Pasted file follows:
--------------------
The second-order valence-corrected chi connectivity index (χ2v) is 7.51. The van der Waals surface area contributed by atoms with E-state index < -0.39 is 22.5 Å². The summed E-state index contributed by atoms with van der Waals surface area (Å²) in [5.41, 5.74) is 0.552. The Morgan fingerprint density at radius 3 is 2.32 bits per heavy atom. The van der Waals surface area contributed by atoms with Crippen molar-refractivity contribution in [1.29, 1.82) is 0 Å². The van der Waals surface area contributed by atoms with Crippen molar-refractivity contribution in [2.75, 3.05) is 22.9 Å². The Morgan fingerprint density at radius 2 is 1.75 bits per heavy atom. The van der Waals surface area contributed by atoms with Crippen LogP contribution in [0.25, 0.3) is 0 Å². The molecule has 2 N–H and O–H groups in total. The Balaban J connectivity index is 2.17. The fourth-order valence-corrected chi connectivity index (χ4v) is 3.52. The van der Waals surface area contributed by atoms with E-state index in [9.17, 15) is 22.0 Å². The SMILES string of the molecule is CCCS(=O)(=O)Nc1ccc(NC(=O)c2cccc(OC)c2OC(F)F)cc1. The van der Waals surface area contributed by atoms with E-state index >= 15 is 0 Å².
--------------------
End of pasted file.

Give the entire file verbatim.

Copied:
The second-order valence-corrected chi connectivity index (χ2v) is 7.51. The van der Waals surface area contributed by atoms with E-state index < -0.39 is 22.5 Å². The summed E-state index contributed by atoms with van der Waals surface area (Å²) in [5.41, 5.74) is 0.552. The Morgan fingerprint density at radius 3 is 2.32 bits per heavy atom. The van der Waals surface area contributed by atoms with Crippen molar-refractivity contribution in [1.29, 1.82) is 0 Å². The van der Waals surface area contributed by atoms with Crippen molar-refractivity contribution in [2.75, 3.05) is 22.9 Å². The Morgan fingerprint density at radius 2 is 1.75 bits per heavy atom. The van der Waals surface area contributed by atoms with Crippen LogP contribution in [0.25, 0.3) is 0 Å². The molecule has 2 N–H and O–H groups in total. The Balaban J connectivity index is 2.17. The fourth-order valence-corrected chi connectivity index (χ4v) is 3.52. The van der Waals surface area contributed by atoms with E-state index in [9.17, 15) is 22.0 Å². The SMILES string of the molecule is CCCS(=O)(=O)Nc1ccc(NC(=O)c2cccc(OC)c2OC(F)F)cc1. The van der Waals surface area contributed by atoms with E-state index >= 15 is 0 Å².